I stopped by Target one recent evening on my way home from work. At the checkout line, I walked up behind two 20-something women.
They stood facing the cashier, arms intertwined behind their backs. They toyed absent-mindedly with each other’s fingers, until one woman’s hand dipped below the other’s beltline.
She of the adventuresome palm glanced back to see if anyone noticed. Finding me there, her face flushed with embarrassment and she pulled away. Her partner glanced at her, then followed her gaze back toward me, and laughed lightly.
Her partner sported a nose ring and stylishly curled purplish-blue hair atop a semi-shaved head. She fixed me with an even, challenging gaze that asked: “Do you have a problem with us?”
As she turned to her still-uneasy partner, her smile hardened into a “Don’t you dare be embarrassed” stare.
I had tried to project a hey-no-big-deal air, because these days, it truly isn’t. Perhaps I succeeded, because the first woman suddenly told me, “I like your outfit.”
She couldn’t have cared less about my brown tweed hounds tooth blazer and dad-ly tan chinos. She was just reaching out, trying to bridge the distance with the first small bouquet of goodwill she could find.
I laughed and thanked her, then fumbled for some self-deprecating quip to help her lighten the mood. But her partner laughed, sardonically this time, and turned away.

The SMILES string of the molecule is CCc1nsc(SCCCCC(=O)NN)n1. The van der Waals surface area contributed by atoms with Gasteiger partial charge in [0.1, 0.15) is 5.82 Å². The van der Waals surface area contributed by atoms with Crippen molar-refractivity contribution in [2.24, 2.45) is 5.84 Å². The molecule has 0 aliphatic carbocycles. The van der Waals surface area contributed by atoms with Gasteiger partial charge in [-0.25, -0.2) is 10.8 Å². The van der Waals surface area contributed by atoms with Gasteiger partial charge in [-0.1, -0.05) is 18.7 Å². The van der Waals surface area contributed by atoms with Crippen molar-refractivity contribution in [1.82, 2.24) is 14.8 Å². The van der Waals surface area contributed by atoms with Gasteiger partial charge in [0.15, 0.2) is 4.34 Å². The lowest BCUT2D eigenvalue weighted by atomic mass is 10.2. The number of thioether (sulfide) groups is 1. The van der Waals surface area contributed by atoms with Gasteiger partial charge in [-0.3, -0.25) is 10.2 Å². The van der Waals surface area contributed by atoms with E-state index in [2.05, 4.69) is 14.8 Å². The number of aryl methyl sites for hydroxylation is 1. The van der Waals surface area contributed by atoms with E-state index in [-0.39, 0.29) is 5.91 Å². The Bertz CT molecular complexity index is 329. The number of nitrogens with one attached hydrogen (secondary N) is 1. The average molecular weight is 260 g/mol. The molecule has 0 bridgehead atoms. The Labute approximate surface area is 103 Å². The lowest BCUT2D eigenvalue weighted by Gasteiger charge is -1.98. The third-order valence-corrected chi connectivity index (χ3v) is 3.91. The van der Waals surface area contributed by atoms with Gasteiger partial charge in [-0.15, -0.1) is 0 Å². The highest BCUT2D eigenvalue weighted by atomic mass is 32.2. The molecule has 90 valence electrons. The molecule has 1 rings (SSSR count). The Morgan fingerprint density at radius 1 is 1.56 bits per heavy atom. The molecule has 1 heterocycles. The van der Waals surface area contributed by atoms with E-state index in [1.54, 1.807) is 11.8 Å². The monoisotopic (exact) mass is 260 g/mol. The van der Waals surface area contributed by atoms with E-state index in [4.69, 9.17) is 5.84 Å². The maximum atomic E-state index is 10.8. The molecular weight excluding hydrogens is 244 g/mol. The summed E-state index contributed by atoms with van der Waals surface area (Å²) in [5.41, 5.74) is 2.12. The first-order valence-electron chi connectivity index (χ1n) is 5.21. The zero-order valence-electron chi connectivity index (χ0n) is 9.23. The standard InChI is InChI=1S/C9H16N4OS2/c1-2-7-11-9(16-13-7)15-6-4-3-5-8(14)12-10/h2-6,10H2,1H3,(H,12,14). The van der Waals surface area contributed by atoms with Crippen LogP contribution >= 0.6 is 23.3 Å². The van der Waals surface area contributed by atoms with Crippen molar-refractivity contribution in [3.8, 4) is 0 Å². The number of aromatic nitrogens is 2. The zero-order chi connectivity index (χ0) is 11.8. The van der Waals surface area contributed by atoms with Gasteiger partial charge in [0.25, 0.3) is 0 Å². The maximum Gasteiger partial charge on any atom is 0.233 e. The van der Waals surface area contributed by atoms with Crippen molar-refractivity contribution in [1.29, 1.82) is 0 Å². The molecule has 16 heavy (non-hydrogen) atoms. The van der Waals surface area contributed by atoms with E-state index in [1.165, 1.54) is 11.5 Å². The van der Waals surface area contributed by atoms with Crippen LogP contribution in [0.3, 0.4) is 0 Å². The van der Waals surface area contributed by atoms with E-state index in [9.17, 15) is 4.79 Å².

I thought of them as I considered the anti-discrimination policy City Council is slated to discuss Monday night. It’s a broad anti-bias policy, but protests have erupted around the notion that it would let men who identify as women use women’s restrooms.
If you ask if I’m against discrimination based on sexual orientation or expression, I’d say yes. If you ask if I’m comfortable with anatomical males using women’s restrooms, I’d say not so much. Am I glad I’m not the one voting on the policy? You bet.
This much I do know. I try to live by the biblical imperative to love my neighbor as myself – to not turn away in moments when I’m uncomfortable.
Moments like that night in Target. As a dad with two daughters, I loved how the second woman stood her ground in the face of what she saw as a potentially ugly confrontation.
But there was something even more courageous about the first woman’s reaction. It takes not only guts, but also grace, to be the first to reach out across the uncomfortable silences that separate us.
As I paid for my items and walked out into the evening cold, I wished I had another chance to tell her so.
Eric: 704-358-5145; firstname.lastname@example.org